Other accounts paint a different story. Beezy Bailey told the M&G that Mthethwa had a “fuse the length of a centimetre”. Mthethwa’s ex-wife Bongi Bengu, to whom Mthethwa was married for just two years in the 90s, refused to discuss him. “Variously described as ‘charismatic’, ‘amicable’, ‘warm’ and an influential enabler, he is just as often characterised as ‘intransigent’ and bad-tempered,” wrote O’Toole.
Booth says that Mthethwa is feeling the heat. “With him, as with anyone who’s never been in trouble before, it’s quite hectic. And more so if you are a public figure. Many people appear in court and no one knows about it. With him you have the added pressure that so many people know about it.”
The toll on Mthethwa can’t help but be professional as well as emotional, Booth says. “It has to affect his career. People don’t know all the facts but draw all kinds of conclusions. He’s a man who travels the world, and people will read about it.”
Outside the Cape Magistrate’s Court on Monday, however, a small group of protestors made it clear that their sympathies were with the murder victim and not the man accused of her death. Representatives from sex worker advocacy groups SWEAT and Sisonke sang songs denouncing Mthethwa and held a banner reading “Human rights for every sex worker”.
Sisonke lobbyist Nosipho Vidima told Daily Maverick that the organization had been trying to investigate whether Kumalo was indeed a sex worker, but hadn’t yet met with success. “It’s difficult because sex workers tend to move around a lot,” Vidima said.
She said that regardless of whether Kumalo was proven to be a sex worker or not, the advocacy groups would be monitoring the case closely out of concern that Mthethwa’s access to money and people of influence might impact on the way he was treated.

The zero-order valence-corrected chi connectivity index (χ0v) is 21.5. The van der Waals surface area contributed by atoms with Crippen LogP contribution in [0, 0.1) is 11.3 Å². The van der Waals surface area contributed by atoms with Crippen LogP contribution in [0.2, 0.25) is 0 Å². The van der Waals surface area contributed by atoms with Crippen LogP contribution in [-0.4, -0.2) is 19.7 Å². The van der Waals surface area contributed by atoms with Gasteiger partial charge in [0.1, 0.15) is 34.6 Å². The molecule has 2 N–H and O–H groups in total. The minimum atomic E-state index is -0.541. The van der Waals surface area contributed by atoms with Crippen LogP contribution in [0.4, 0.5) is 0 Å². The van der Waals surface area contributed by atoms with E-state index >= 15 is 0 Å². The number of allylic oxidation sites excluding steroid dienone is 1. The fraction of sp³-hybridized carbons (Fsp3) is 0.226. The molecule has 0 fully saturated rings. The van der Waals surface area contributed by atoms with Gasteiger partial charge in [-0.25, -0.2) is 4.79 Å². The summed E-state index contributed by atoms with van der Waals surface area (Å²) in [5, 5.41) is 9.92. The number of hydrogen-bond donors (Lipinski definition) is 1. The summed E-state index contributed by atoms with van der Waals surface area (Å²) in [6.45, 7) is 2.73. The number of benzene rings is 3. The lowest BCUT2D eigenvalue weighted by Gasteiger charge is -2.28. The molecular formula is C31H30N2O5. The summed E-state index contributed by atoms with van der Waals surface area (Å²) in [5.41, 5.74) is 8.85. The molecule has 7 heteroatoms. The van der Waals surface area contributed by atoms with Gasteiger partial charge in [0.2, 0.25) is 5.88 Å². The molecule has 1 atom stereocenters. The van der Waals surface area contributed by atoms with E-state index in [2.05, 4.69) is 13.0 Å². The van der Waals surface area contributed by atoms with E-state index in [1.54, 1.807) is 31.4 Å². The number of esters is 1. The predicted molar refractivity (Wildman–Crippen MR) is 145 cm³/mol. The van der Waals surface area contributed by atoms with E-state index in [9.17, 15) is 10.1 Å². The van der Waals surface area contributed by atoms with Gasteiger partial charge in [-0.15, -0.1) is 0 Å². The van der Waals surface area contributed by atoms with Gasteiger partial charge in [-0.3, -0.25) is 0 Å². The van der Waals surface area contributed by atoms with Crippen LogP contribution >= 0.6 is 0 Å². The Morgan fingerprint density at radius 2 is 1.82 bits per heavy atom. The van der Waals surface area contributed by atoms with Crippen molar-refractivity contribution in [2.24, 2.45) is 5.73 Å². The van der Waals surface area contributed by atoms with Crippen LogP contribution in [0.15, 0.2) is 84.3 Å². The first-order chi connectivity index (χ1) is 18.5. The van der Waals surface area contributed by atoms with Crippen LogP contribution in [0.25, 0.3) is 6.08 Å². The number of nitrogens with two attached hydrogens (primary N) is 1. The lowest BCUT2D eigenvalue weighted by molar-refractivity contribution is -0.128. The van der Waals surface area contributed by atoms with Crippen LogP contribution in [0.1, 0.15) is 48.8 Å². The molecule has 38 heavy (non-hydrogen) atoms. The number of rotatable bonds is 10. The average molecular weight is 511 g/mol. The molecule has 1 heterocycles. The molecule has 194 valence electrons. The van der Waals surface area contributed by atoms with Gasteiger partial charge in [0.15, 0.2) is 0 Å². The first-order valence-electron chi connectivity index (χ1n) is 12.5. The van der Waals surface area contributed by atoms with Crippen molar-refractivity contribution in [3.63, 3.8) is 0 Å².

“We don’t want to see any special treatment for him,” she said. “The fact that he’s an artist shouldn’t mean anything to the justice system.”
Sisonke expressed concern that the case might already be being “swept under the carpet” because Mthethwa managed to make his court appearance on Monday virtually unseen. Booth denied that Mthethwa was receiving any unusual treatment, however.
“I knew that press could be there [outside the magistrate’s court] so I obviously told him to get there early so we can get out of there early,” Booth said. “There’s no special treatment. Some people just have their cases called early. There was no need for a long court delay because it was just a matter of having the case postponed.”
Exactly why Mthethwa’s case has remained relatively low profile isn’t quite clear. The artist cannot claim even a fraction of the fame of Oscar Pistorius, of course, so the Paralympian’s case was always going to dominate headlines. There are those who will suggest, however, that the identity of Mthethwa’s victim plays a part, that the murder of an unknown potential sex-worker, however brutal, will not grab column inches in the way of a blonde model. This is the unbalanced economy of the news media, where certain lives are still worth more than others.
Art curator Okwui Enwezor once wrote that one reason why Mthethwa refused to photograph his subjects in black and white was because it robbed them of individuality. “It placed them within the status of news items,” Enwezor wrote. Now the artist himself has become that news item. DM
Photo: Zwelethu Mthethwa at AfricanArt.org.